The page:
Key value for chemical safety assessment

Bioaccumulation potential:
no bioaccumulation potential
Absorption rate - oral (%):
50
Absorption rate - dermal (%):
50
Absorption rate - inhalation (%):
100

Additional information

Absorption

Oral absorption

The physico chemical properties of TREGDMA (log Pow = 2.3), the relatively high water solubility of 3.6 g/L and the molecular weight of 286.32 g/mol are in a range suggestive of absorption from the gastrointestinal tract subsequent to oral ingestion. For chemical safety assessment an oral absorption rate of 50% is assumed as a worst case default value in the absence of other data (ECHA R.8 guidance, 2012).

 

Dermal absorption

Based on a QSAR Prediction of Dermal Absorption (extract from Heylings JR, 2013) TREGDMA is predicted on the basis of their molecular weight and lipophilicity to have a relatively low ability to be absorbed through the skin. The predicted flux was 4.989 μg/cm²/h. However, for chemical safety assessment, a dermal absorption rate of 50% is assumed as a worst case default value (ECHA R.8 guidance, 2012).

 

Inhalative absorption

No vapour pressure is available for TREGDMA itself but for the structurally related substance ET3EGMA which boiling point is lower than TREGDMA. The vapour pressure of ET3EGMA (0.077 Pa@20 °C) was used to characterize TREGDMA. Due to the low vapour pressure exposure to TREGDMA via inhalation is unlikely. For chemical safety assessment an inhalative absorption rate of 100% is assumed as a worst case default value (R8 guidance, 2012).

 

Distribution

As a small, water soluble molecule with a logP > 0, a wide distribution can be expected (ECHA guidance 7c, 2017). No information on potential target organs is available. However, due to the low log Pow bioaccumulation in particular tissues is not predicted.

 

Metabolism

 

Metabolism of Methacrylic esters

Di- and monoester hydrolysis

Ester hydrolysis has been established as the primary step in the metabolism of methacrylate esters. In the case of diol di-methacrylate esters the first step would be hydrolysis of one of the ester bonds to produce the corresponding mono-ester followed by subsequent hydrolysis of the second ester bond to produce methacrylic acid (MAA) and the corresponding alcohol triethylene glycol. The metabolic pathway is described in the category document.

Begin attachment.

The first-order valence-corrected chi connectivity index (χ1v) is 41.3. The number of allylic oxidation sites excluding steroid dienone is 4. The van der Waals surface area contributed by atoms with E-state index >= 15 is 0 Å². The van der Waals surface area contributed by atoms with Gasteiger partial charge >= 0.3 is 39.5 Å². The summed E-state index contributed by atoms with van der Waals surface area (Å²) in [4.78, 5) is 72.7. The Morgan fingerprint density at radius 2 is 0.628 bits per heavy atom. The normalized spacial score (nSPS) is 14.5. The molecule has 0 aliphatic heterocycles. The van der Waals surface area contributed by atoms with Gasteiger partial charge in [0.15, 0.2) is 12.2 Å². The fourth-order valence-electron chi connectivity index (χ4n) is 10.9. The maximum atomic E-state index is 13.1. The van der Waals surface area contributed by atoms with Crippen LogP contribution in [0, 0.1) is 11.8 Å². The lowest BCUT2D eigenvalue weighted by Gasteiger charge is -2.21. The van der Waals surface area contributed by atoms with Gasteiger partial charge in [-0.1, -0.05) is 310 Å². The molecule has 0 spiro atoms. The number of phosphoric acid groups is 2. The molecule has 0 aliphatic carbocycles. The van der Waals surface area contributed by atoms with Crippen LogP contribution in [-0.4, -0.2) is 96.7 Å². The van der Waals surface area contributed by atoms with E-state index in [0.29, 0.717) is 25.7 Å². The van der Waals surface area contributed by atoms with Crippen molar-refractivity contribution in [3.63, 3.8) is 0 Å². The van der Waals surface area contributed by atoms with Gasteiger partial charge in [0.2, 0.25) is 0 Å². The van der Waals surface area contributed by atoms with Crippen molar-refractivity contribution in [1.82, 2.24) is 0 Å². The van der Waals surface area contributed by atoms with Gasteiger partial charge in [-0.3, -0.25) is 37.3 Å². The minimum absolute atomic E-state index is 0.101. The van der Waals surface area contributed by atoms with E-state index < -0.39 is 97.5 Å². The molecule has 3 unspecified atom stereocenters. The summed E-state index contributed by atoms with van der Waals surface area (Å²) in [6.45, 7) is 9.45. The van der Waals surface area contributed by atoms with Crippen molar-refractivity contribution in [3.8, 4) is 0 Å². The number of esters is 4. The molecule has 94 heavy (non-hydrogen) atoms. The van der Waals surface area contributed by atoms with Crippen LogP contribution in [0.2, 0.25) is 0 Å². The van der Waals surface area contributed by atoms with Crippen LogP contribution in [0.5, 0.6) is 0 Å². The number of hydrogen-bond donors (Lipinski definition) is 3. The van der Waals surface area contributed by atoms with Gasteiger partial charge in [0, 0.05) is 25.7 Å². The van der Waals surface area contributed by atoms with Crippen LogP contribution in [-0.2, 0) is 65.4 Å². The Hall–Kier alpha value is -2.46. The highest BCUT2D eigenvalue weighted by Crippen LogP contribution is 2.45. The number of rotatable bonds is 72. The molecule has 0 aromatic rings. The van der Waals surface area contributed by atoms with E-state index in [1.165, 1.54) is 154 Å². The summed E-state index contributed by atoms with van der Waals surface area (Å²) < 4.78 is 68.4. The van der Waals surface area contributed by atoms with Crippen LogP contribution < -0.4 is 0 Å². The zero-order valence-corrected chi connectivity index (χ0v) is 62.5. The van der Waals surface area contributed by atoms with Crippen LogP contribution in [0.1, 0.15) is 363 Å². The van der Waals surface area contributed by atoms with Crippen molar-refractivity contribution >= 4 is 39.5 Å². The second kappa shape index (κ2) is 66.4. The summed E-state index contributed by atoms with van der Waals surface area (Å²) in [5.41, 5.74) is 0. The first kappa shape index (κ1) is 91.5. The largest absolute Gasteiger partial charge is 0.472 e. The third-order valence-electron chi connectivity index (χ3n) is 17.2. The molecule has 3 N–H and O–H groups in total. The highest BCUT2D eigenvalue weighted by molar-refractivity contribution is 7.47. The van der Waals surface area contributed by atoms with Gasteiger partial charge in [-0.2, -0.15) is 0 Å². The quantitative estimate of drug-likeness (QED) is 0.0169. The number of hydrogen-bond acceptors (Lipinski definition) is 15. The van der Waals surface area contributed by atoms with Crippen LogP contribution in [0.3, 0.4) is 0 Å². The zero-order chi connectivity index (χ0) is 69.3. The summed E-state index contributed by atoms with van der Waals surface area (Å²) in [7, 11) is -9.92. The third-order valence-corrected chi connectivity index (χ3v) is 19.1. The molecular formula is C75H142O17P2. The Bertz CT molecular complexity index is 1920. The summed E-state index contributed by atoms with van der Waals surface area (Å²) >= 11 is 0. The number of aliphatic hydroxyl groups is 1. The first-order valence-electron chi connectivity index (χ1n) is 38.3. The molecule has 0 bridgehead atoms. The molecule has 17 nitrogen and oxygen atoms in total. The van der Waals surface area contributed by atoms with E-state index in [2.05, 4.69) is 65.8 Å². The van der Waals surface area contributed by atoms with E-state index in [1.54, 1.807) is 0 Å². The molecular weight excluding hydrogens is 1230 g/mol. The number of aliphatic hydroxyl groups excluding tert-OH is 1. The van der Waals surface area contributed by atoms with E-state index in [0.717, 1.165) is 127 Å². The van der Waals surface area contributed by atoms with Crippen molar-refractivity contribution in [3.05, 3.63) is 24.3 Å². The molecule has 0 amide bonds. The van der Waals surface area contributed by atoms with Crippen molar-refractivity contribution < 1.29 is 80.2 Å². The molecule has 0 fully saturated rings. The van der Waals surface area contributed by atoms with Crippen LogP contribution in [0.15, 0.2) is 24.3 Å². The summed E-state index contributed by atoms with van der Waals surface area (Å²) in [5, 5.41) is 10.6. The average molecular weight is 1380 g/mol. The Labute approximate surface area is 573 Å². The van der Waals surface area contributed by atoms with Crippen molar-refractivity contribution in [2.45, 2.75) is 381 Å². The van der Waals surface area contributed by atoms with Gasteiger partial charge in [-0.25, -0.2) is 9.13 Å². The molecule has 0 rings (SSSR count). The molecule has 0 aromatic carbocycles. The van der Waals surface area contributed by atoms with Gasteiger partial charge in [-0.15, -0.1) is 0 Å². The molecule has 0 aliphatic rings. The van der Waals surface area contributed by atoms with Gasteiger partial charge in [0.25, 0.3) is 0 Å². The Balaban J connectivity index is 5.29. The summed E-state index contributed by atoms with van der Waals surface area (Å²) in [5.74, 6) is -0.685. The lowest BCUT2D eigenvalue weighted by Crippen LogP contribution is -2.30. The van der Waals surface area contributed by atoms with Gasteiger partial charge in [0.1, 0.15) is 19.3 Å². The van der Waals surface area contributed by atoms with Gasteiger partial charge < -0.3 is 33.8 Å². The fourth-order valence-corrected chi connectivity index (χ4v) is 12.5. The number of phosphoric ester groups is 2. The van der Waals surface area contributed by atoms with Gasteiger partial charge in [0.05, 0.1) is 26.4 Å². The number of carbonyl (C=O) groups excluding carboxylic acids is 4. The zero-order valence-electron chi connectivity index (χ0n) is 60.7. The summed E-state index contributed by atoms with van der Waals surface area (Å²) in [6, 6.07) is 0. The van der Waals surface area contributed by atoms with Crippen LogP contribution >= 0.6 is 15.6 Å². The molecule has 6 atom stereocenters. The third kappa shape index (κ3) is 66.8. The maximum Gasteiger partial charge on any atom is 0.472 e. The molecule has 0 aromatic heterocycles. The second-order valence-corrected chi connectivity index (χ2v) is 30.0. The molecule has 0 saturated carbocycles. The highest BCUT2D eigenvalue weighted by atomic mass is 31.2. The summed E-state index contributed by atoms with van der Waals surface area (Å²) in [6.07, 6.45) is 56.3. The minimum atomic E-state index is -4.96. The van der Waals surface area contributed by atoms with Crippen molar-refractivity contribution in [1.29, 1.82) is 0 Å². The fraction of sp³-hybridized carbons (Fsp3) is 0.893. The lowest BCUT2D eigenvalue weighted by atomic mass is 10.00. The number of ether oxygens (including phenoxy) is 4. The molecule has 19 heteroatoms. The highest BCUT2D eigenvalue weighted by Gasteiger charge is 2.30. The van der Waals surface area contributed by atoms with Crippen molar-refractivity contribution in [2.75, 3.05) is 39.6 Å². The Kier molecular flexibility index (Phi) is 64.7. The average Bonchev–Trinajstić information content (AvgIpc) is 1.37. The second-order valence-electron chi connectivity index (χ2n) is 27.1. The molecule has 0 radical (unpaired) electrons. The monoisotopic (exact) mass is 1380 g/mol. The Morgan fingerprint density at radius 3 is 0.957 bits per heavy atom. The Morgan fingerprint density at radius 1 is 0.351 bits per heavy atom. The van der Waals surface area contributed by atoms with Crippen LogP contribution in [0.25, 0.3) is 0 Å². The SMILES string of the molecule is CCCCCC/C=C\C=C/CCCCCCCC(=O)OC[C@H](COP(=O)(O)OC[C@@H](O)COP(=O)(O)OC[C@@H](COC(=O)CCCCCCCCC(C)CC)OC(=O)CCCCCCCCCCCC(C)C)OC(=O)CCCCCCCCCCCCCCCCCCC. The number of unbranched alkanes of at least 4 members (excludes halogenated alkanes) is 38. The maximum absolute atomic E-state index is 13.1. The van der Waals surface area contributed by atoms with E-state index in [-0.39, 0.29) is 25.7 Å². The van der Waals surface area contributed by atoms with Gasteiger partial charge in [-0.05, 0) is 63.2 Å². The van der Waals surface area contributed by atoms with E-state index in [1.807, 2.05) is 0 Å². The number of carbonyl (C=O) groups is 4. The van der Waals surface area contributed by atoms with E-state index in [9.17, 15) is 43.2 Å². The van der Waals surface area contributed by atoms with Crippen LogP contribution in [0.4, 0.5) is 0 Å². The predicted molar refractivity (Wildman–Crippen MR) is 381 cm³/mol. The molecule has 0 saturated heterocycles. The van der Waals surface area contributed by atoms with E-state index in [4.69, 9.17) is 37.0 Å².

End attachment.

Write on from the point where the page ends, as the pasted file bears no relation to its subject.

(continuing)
Carboxylesterases are a group of non-specific enzymes that are widely distributed throughout the body and are known to show high activity within many tissues and organs, including the liver, blood, GI tract, nasal epithelium and skin (Satoh & Hosokawa, 1998; Junge & Krish, 1975; Bogdanffy et al., 1987; Frederick et al., 1994). Those organs and tissues that play an important role and/or contribute substantially to the primary metabolism of the short-chain, volatile, alkyl-methacrylate esters are the tissues at the primary point of exposure, namely the nasal epithelia and the skin, and systemically, the liver and blood. For multifunctional methacrylates mostly the same would be the case except that because of the lower vapour pressure and hence lower likelihood of inhalation exposure the involvement of the nasal epithelium is less likely.

Kinetics data have been reported for the hydrolysis of two multifunctional methacrylates (EGDMA and TREGDMA) by porcine liver carboxylesterase in vitro. For comparison reasons, the results from two lower alkyl methacrylates (EMA and BMA), are also presented in the table below (McCarthy and Witz, 1997). The four studied substances showed comparable hydrolysis rates in vitro.

Hydrolysis of Acrylate Esters by Porcine Liver Carboxylesterase in vitro (extract from McCarthy and Witz., 1997):

Ester

Km (mM)

Vmax (nmol/min)

Ethyl methacrylate (EMA)

159±90

5.2±2.5*

Butyl methacrylate (BMA)

72±28*

1.8±0.6*

Ethyleneglycol dimethacrylate (EGDMA)

64±24*

6.9±2.4

Tetraethyleneglycol dimethacrylate (TTEGDMA)

39±15*

2.9±1.0*

* Significantly different (p < 0.05) from ethyl acrylate

  

A recent study, designed to extend an ealier work on lower alkyl methacrylates (Jones 2002), see below) to higher and more complex methacrylate esters, studies the in vitro metabolism of higher and more complex methacrylate esters in rat blood and liver microsomes. This study included three esters of the multifunctional methacrylate category (TREGDMA, EGDMA and 1,4 -BDDMA) (DOW, 2013). The results of those studies are summarized in the table below.

 

  

Elimination Rates, Intrinsic Clearance and Half-life in Rat Liver Microsomes and Whole Rat Blood for Five Methacrylate Esters at 0.25 mM Substrate Concentration:  

 

Liver Microsomes

Whole Blood

Molecule

Clint
(μl/min/mg)

ke

HalfLife (min)

Clint (μl/min)

ke

HalfLife (min)

MMA

1192

2.38

0.29

19

0.01

63.00

HEMA

74

0.15